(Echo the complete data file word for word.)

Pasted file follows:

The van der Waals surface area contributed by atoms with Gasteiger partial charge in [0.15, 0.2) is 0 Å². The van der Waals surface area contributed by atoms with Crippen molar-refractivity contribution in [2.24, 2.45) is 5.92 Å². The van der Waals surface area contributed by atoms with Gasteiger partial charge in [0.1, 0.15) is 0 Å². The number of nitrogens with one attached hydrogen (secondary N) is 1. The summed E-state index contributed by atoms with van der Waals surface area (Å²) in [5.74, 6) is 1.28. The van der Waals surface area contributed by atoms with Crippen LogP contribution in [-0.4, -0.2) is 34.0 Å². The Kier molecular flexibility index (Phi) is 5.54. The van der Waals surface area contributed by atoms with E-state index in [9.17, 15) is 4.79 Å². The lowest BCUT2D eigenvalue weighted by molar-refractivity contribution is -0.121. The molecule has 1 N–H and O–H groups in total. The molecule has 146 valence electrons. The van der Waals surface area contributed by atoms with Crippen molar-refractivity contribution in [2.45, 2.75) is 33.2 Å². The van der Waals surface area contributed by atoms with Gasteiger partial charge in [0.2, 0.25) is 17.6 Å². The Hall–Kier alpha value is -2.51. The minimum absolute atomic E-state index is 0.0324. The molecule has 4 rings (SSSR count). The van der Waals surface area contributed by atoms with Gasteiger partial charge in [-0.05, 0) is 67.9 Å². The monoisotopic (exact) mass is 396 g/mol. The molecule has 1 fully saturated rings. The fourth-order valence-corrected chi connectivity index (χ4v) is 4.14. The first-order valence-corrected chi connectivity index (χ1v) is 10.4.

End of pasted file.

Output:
The van der Waals surface area contributed by atoms with Gasteiger partial charge in [0.15, 0.2) is 0 Å². The van der Waals surface area contributed by atoms with Crippen molar-refractivity contribution in [2.24, 2.45) is 5.92 Å². The van der Waals surface area contributed by atoms with Gasteiger partial charge in [0.1, 0.15) is 0 Å². The number of nitrogens with one attached hydrogen (secondary N) is 1. The summed E-state index contributed by atoms with van der Waals surface area (Å²) in [5.74, 6) is 1.28. The van der Waals surface area contributed by atoms with Crippen LogP contribution in [-0.4, -0.2) is 34.0 Å². The Kier molecular flexibility index (Phi) is 5.54. The van der Waals surface area contributed by atoms with E-state index in [9.17, 15) is 4.79 Å². The lowest BCUT2D eigenvalue weighted by molar-refractivity contribution is -0.121. The molecule has 1 N–H and O–H groups in total. The molecule has 146 valence electrons. The van der Waals surface area contributed by atoms with Crippen molar-refractivity contribution in [2.45, 2.75) is 33.2 Å². The van der Waals surface area contributed by atoms with Gasteiger partial charge in [0.2, 0.25) is 17.6 Å². The Hall–Kier alpha value is -2.51. The minimum absolute atomic E-state index is 0.0324. The molecule has 4 rings (SSSR count). The van der Waals surface area contributed by atoms with Gasteiger partial charge in [-0.05, 0) is 67.9 Å². The monoisotopic (exact) mass is 396 g/mol. The molecule has 1 fully saturated rings. The fourth-order valence-corrected chi connectivity index (χ4v) is 4.14. The first-order valence-corrected chi connectivity index (χ1v) is 10.4.